While I enjoyed reading the book, I couldn't help realize it was mainly about how to manipulate and use people in order to get your way. No matter how Chris worded his stories, examples, and techniques it all sounded like he is teaching "how to use others for your personal (or business's) gain. I honestly felt dirty reading it as it does teach how to be a horrible person to others while smiling and coming off as a great person. I'll say as some one with high functioning autism and learning "to be human" (communicate and function normally in conversation) it does help me to see just how evil people can actually be, and avoid them. I learned from this book, the signs of manipulation and deception when talking with people or negotiating. I get why top business people and those who deal with negotiating on a daily basis would read this book and learn from it. Good book for power/money hungry business people and good for those who want to learn how to avoid them.
The book should have been titled "Start at No in Negotiations." Often, a "no" means "wait" or "I'm not comfortable with that." Probe deeper and listen carefully to uncover key information behind the "no" (such as "I want to but I don't have the money now" or "it is actually my spouse, not me, who doesn't agree"). This is a much more effective approach than trying to get the counterpart to say "yes," which the person might say just to get rid of you.
The author, who is a former FBI hostage negotiator, included too many hostage stories. These situations where lives are on the line, the negotiator would never split the difference (e.g., you take 2 hostages and I take 2 hostages) and hence, the book title. But for everyday situations (like negotiating with a family member, buying a car, or working with colleagues), the stories aren't that useful and such a perspective on negotiations isn't practical.
I recommend starting with Chapter 9 to understand the types of people in negotiations: Analyst - methodical and diligent; need time to go over facts and consider the options Accommodator - builds rapport through a continuous free-flowing exchange of information; not necessarily focused on the desired outcome Assertive - direct and candid; getting it done quickly is more important than spending more time on getting it done right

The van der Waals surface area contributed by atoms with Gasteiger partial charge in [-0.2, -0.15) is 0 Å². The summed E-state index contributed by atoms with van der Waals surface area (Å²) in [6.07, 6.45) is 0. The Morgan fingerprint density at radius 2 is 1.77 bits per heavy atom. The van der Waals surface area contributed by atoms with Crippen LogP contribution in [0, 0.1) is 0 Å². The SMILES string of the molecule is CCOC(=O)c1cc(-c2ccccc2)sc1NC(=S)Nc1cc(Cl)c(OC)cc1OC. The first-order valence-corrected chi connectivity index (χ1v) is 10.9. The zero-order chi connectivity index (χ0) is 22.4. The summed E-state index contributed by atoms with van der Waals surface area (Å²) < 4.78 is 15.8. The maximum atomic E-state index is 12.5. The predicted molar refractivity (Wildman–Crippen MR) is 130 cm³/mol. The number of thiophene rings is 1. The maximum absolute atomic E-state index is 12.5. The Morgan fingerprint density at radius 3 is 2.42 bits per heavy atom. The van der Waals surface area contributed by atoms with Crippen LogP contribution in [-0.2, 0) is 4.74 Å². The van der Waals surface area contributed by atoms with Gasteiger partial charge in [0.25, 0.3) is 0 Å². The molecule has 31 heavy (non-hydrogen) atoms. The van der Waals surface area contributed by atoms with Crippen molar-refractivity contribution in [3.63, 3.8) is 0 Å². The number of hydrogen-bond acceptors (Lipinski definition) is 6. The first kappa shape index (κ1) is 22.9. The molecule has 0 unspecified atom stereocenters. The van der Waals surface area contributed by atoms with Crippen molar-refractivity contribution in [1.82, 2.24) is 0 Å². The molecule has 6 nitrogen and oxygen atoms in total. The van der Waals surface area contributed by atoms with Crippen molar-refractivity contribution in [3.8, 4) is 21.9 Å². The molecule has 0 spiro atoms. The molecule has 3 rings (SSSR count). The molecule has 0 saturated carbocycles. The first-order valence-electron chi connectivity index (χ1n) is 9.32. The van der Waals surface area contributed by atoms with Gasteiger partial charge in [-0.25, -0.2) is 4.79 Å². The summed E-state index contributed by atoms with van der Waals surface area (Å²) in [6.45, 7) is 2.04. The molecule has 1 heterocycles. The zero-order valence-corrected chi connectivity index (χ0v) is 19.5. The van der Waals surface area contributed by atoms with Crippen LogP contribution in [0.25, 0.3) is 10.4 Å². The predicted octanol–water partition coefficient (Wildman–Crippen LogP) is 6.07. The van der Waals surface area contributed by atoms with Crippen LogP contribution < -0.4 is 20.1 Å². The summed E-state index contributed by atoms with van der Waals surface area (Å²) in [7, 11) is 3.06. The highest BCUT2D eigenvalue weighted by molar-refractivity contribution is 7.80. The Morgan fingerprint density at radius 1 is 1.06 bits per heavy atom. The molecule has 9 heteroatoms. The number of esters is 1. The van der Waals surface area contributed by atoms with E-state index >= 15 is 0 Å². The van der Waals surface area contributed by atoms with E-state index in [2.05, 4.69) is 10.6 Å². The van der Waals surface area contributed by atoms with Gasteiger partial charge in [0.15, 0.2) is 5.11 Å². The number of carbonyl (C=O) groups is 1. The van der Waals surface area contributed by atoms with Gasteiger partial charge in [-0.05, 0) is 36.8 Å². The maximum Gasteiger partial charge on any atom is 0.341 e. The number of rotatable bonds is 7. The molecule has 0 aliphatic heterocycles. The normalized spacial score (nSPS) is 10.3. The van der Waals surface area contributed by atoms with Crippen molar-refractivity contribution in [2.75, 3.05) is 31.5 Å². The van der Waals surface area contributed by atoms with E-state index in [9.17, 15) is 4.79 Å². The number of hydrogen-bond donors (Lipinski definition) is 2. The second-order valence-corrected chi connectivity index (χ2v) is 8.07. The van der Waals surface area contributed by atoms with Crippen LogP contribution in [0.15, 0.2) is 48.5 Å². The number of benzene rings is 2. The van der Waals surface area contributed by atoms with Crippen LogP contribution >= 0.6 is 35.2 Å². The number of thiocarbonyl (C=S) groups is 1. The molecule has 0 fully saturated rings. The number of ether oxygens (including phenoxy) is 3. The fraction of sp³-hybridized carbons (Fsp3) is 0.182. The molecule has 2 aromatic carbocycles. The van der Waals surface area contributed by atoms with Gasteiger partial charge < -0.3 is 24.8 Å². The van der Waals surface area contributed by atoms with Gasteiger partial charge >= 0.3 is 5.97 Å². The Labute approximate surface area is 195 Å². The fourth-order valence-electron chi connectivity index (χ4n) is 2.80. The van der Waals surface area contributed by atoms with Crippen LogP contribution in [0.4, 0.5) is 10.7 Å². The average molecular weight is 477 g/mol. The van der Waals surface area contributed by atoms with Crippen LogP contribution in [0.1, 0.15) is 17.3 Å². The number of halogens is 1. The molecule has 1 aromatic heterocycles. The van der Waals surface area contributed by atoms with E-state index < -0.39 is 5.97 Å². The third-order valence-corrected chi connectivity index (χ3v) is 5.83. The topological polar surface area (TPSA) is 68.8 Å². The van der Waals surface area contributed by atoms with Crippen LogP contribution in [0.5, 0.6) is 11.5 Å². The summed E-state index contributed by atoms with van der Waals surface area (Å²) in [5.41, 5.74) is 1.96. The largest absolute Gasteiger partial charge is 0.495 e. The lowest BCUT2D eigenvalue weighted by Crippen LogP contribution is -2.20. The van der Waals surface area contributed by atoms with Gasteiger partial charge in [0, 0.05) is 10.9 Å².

Then start from the beginning and practice the skills, including: Mirror - repeat the last three words (or the critical one to three words) of what someone has just said to draw out more information from the person Label - validate someone's emotions and fears by acknowledging it (such as "it seems like you feel you're not being appreciated") Accusation List - list the worst things the counterpart could say about you (such as "you probably think I don't spend enough time on this project") and give statements to alleviate that concern (such as "You can trust me to do my part without supervision" and "we all want this project to be successful").
Ask questions, collect information, and consider creative ways to get to your goals (such as non-monetary items - amenities, upgrades, positive reviews, and referrals). There is much more in the book that goes through the nuances of what to say, how to say it, and how to behave. It is a book that you need to read slowly, take notes, and practice the tips before moving on to the next chapter.
This does not work well as an audiobook because there's a lot of filler and hot air. I agree with the starting premise of the book, i.e. that "Getting to Yes" is more or less useless because people aren't robots: When everybody involved is nice and logical, no one needs help with negotiating. Having said that, I'm not sure how especially useful his advice is. Personally, I got much more out of: Talking to Crazy: How to Deal with the Irrational and Impossible People in Your Life. I would also recommend The Introvert's Edge: How the Quiet and Shy Can Outsell Anyone. The author there recognizes that introverts have different strengths/weaknesses vs. extroverts and tailors advice for them. Voss, on the other hand, describes himself as an asshole, and seems to think his advice applies to everyone. He doesn't appear to get that for many people a lot of what he recommends is either obvious (listening) or odious (taking maximum advantage of other people's misfortunes). Stuff like haggling for hours at the car dealer is something that gives him years of enormous pleasure, but nowadays would often just be an avoidable waste of time. Some of the advice seems harmless and potentially helpful (e.g. using "how" questions) and I'm willing to try that. If it helps, I'll bump up the rating.
Chris Voss is a former FBI hostage negotiator. If you want to learn how to negotiate, he’s your top teacher. Every chapter in his book is a lesson. Each of them feels like an episode of some crime TV series. Every lesson is based on a real-life example from author’s involvement with hostage negotiations. After the storytelling, Chris explains which negotiating techniques worked and which didn’t. At the end of each chapter, there is a nice wrap-up of the key lessons learned.
The author discovered that the same techniques he used in life and death negotiations can be applied to everyday conflicts. Whether you are negotiating with kidnappers, trying to get a raise, or just negotiating “bedtime” with your kid, the principles stay the same. The main rule of negotiations is to remember that you’re dealing with a person who wants to be appreciated and understood.